Remember Yente, the matchmaker in Fiddler on the Roof? She was in charge of pairing prospective brides and grooms in her community based on their family finances and backgrounds. In one of the famous scenes from that musical, several young girls sing:
Make me a match,
Find me a find,
Catch me a catch.
Look through your book,
And make me a perfect match!
And even though Yente was rarely able to provide “a perfect match,” no one doubted the fact that she played a crucial role in her community, making sure that the correct young women ended up with the correct young men.
These days, most of us go about looking for the “perfect match” a bit differently. Matchmaking is still a thriving business all around the world, but it’s changed quite a bit.
Whether we’re talking about a village matron, an Ashkenazi Jewish shadchan, a Hindu astrologer, or some sort of shaman shuffling tarot cards, matchmakers have long been seen as essential advisors when it comes to creating this most important of unions. And of course, when family history and finances—not to mention the stars—dictate that two people are right for each other, it can make it pretty tough for anyone, including the young couple, to object.
It may be hard to believe now, but the role of the matchmaker was (and in some cultures still is) taken very seriously. Not long ago in Lithuania, matchmakers were honored at the weddings of their unions, and often received more attention than the bride and groom. However, they were also held responsible for the success of the couple.
Other, less formal types of matchmaking took place around certain social events and dances. For example, in frontier North America, the line dance and square dance were traditions that often played a big role in determining future partners (which, of course, put a fair amount of pressure on the dancers’ abilities to do-si-do). In farm communities, religious and other social gatherings served as early venues for matchmakers, who would attend such events and advise families regarding which potential marriage-age children were available and compatible with their own. Clergy would often serve this role in one way or another—think, for example, of the village priest in medieval Catholic society or the rabbi in traditional Jewish communities—since they were usually some of the most trusted authorities in those societies.
In traditional Russian societies, matchmakers were often some of the most highly respected people in the community. Whether they performed their duties out of goodwill for the families or hired themselves out professionally, matchmakers became indispensible players in the important task of mate selection. One of their chief duties, after suggesting a possible match, was to set up a meeting called a smotrini (from the Russian word for “looking”). The potential groom and his family visited the prospective bride’s home, where it was determined whether or not the couple would become engaged.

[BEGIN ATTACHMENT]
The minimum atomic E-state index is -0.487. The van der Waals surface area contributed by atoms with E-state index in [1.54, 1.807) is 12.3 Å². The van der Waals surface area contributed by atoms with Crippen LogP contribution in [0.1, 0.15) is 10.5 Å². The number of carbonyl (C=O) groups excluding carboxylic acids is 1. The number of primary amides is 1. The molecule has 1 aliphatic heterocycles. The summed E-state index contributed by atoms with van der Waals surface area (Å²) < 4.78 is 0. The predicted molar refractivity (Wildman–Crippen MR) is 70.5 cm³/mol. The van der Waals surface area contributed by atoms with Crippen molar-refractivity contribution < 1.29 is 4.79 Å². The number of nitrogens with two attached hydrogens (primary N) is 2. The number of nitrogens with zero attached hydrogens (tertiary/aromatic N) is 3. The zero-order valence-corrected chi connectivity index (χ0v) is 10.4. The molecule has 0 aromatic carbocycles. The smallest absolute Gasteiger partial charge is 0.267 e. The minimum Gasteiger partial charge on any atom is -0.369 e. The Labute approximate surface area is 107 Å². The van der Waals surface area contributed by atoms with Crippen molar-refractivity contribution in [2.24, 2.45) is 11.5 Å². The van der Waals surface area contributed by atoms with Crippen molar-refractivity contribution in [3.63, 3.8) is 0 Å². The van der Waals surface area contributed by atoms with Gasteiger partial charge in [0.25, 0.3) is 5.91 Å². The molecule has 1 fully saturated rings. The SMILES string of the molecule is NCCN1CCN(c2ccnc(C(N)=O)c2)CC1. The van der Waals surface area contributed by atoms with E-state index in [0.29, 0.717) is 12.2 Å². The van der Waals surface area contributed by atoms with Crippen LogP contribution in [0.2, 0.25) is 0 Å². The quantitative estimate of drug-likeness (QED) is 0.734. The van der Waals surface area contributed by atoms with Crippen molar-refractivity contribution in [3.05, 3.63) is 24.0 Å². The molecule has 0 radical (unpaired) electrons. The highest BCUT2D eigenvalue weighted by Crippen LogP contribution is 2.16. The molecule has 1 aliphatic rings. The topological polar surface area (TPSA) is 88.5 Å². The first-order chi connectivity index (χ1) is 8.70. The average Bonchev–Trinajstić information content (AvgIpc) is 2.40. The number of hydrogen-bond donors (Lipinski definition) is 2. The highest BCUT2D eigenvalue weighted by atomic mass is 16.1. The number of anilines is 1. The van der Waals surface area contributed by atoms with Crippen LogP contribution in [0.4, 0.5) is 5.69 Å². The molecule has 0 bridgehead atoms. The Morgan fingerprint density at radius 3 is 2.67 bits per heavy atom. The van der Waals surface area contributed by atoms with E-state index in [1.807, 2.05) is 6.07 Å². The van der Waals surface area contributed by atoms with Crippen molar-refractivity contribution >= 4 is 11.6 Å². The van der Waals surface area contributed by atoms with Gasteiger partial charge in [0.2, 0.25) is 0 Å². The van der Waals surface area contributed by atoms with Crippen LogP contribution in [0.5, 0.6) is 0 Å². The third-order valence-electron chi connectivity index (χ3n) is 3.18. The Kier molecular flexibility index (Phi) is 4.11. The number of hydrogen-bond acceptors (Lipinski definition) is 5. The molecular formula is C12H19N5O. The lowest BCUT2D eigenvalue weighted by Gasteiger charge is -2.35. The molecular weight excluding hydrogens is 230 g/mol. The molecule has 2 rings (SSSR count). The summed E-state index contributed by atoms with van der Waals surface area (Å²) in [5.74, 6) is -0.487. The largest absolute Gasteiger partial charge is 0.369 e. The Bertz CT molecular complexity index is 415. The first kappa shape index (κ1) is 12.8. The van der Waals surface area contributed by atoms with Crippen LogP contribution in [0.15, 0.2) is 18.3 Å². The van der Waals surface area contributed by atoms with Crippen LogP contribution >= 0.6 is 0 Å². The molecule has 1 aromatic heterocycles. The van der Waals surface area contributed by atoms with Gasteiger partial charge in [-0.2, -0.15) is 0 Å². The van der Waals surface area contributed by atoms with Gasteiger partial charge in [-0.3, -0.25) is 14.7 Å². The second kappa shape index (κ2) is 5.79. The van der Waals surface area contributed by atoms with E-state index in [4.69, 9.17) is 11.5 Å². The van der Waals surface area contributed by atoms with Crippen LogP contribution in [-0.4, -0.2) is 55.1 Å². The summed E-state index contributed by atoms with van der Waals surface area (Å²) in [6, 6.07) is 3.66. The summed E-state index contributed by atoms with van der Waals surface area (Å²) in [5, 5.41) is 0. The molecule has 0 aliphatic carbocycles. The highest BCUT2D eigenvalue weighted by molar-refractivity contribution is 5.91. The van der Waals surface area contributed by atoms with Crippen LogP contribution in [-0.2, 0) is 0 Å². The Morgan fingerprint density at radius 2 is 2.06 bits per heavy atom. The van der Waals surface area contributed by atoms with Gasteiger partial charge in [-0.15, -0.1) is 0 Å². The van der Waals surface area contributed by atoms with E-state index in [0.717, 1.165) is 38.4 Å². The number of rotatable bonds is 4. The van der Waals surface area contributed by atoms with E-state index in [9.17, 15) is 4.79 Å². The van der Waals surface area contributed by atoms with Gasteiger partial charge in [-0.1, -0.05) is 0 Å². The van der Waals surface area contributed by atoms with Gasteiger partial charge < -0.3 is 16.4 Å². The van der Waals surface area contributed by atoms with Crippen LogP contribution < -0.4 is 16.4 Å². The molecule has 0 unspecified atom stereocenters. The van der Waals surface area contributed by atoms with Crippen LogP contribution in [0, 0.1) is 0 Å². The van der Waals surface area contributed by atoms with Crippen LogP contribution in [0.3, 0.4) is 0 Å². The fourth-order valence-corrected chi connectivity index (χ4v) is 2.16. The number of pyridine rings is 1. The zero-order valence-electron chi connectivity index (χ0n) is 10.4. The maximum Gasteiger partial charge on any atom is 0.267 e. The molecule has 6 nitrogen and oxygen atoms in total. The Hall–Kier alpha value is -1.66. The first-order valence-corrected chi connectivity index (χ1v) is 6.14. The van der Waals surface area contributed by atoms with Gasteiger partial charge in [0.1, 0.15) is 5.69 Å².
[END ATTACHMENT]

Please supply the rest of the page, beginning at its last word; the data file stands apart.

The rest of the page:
Obviously, most of us today go about finding our potential mates quite differently. But matchmaking is still an attractive option for people in all different cultures. Let’s look at some more recent alternatives.
In almost all ancient cultures there were traditional matchmakers. In fact, until the mythology of romantic love began to flourish in the Christian world during medieval times, nearly all marriages were arranged in one way or another. There was no assumption that “true love” was a universal human right, and young people didn’t have a free choice to select their mates. They were completely dependent on their parents and the professional help of matchmakers when it came to selecting their future spouses.
And while that practice is much less common these days, traditional matchmakers still abound in modern society. Think, for example, of the arranged marriages that are still very common in many cultures. Even in postmodern Western society, there are plenty of traditional matchmakers still plying their trade and matching people up, one by one. If you don’t believe it, just Google the phrase “millionaire club” and you’ll find dozens of sites offering, as one company puts it, to help “successful men meet their beautiful and intelligent wives or girlfriends.”
This, of course, is only a small step away from the type of matchmaking that links men with women from other countries. The phrase “mail-order bride” came into the common vernacular decades ago, and while today’s pictures are in color on a computer screen rather than a grainy black-and-white photo in an envelope, the updated version of this antiquated practice is still alive and well.
So if you’re looking for a bit of help as you search for the right someone who can offer everything you want in a relationship, choose your help wisely. There’s an old Russian proverb: “Choose a matchmaker, not a bride.” We’re not sure we endorse the wisdom in this saying wholeheartedly. But if you want some help in finding just the right person for you, then get that help from someone who can get a sense of who you really are and can introduce you to the person who is a great fit for you and who can make you as happy as possible for a lifetime.